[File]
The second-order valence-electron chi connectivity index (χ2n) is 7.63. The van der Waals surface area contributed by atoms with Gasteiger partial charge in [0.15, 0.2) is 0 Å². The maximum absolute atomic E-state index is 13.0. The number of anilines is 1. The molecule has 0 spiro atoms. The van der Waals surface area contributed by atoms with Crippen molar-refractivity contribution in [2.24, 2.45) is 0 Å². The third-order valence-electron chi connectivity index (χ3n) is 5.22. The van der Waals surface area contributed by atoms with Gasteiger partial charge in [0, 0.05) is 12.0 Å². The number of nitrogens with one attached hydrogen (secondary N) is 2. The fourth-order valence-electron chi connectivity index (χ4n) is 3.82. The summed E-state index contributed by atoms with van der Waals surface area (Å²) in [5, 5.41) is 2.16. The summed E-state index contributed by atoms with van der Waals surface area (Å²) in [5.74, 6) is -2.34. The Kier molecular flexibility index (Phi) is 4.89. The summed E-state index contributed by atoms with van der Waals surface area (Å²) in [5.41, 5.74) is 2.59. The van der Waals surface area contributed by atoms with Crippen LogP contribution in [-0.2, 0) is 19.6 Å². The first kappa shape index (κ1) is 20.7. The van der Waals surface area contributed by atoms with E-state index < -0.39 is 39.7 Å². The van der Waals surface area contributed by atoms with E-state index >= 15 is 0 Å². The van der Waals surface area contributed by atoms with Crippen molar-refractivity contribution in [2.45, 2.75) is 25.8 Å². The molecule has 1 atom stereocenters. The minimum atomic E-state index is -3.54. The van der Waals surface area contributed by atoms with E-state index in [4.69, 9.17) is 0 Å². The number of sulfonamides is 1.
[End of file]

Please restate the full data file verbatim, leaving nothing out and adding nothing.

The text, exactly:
The second-order valence-electron chi connectivity index (χ2n) is 7.63. The van der Waals surface area contributed by atoms with Gasteiger partial charge in [0.15, 0.2) is 0 Å². The maximum absolute atomic E-state index is 13.0. The number of anilines is 1. The molecule has 0 spiro atoms. The van der Waals surface area contributed by atoms with Crippen molar-refractivity contribution in [2.24, 2.45) is 0 Å². The third-order valence-electron chi connectivity index (χ3n) is 5.22. The van der Waals surface area contributed by atoms with Gasteiger partial charge in [0, 0.05) is 12.0 Å². The number of nitrogens with one attached hydrogen (secondary N) is 2. The fourth-order valence-electron chi connectivity index (χ4n) is 3.82. The summed E-state index contributed by atoms with van der Waals surface area (Å²) in [5, 5.41) is 2.16. The summed E-state index contributed by atoms with van der Waals surface area (Å²) in [5.74, 6) is -2.34. The Kier molecular flexibility index (Phi) is 4.89. The summed E-state index contributed by atoms with van der Waals surface area (Å²) in [5.41, 5.74) is 2.59. The van der Waals surface area contributed by atoms with Crippen LogP contribution in [-0.2, 0) is 19.6 Å². The first kappa shape index (κ1) is 20.7. The van der Waals surface area contributed by atoms with E-state index < -0.39 is 39.7 Å². The van der Waals surface area contributed by atoms with E-state index >= 15 is 0 Å². The van der Waals surface area contributed by atoms with Crippen molar-refractivity contribution in [2.45, 2.75) is 25.8 Å². The molecule has 1 atom stereocenters. The minimum atomic E-state index is -3.54. The van der Waals surface area contributed by atoms with E-state index in [4.69, 9.17) is 0 Å². The number of sulfonamides is 1.